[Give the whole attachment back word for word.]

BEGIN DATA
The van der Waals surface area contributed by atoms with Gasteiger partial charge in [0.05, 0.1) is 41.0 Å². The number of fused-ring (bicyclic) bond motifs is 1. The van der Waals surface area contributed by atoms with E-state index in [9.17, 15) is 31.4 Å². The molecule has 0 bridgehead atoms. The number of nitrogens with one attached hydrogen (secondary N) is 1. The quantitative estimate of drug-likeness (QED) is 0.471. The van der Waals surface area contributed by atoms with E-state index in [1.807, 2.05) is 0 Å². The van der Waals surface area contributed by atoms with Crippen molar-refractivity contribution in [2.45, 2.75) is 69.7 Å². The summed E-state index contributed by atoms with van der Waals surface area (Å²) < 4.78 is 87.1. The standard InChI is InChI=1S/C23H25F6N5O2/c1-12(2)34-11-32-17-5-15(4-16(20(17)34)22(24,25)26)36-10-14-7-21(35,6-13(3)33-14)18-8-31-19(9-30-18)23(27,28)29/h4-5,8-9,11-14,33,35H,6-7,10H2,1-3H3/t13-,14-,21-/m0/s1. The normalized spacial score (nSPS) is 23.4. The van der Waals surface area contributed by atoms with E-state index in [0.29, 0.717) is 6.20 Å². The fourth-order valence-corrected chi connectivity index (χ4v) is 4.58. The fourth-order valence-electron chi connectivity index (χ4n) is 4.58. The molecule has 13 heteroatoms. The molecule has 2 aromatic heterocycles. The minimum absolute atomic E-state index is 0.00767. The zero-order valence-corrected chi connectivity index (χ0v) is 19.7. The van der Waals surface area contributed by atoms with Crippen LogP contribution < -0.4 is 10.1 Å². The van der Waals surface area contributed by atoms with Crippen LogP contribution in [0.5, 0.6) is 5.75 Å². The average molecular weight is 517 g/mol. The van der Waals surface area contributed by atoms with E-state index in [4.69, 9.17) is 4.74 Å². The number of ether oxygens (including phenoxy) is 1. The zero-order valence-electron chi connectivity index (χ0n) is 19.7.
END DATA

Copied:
The van der Waals surface area contributed by atoms with Gasteiger partial charge in [0.05, 0.1) is 41.0 Å². The number of fused-ring (bicyclic) bond motifs is 1. The van der Waals surface area contributed by atoms with E-state index in [9.17, 15) is 31.4 Å². The molecule has 0 bridgehead atoms. The number of nitrogens with one attached hydrogen (secondary N) is 1. The quantitative estimate of drug-likeness (QED) is 0.471. The van der Waals surface area contributed by atoms with E-state index in [1.807, 2.05) is 0 Å². The van der Waals surface area contributed by atoms with Crippen molar-refractivity contribution in [2.45, 2.75) is 69.7 Å². The summed E-state index contributed by atoms with van der Waals surface area (Å²) < 4.78 is 87.1. The standard InChI is InChI=1S/C23H25F6N5O2/c1-12(2)34-11-32-17-5-15(4-16(20(17)34)22(24,25)26)36-10-14-7-21(35,6-13(3)33-14)18-8-31-19(9-30-18)23(27,28)29/h4-5,8-9,11-14,33,35H,6-7,10H2,1-3H3/t13-,14-,21-/m0/s1. The normalized spacial score (nSPS) is 23.4. The van der Waals surface area contributed by atoms with E-state index in [0.29, 0.717) is 6.20 Å². The fourth-order valence-corrected chi connectivity index (χ4v) is 4.58. The fourth-order valence-electron chi connectivity index (χ4n) is 4.58. The molecule has 13 heteroatoms. The molecule has 2 aromatic heterocycles. The minimum absolute atomic E-state index is 0.00767. The zero-order valence-corrected chi connectivity index (χ0v) is 19.7. The van der Waals surface area contributed by atoms with Crippen LogP contribution < -0.4 is 10.1 Å². The van der Waals surface area contributed by atoms with Crippen LogP contribution in [0.5, 0.6) is 5.75 Å². The average molecular weight is 517 g/mol. The van der Waals surface area contributed by atoms with E-state index in [4.69, 9.17) is 4.74 Å². The number of ether oxygens (including phenoxy) is 1. The zero-order valence-electron chi connectivity index (χ0n) is 19.7.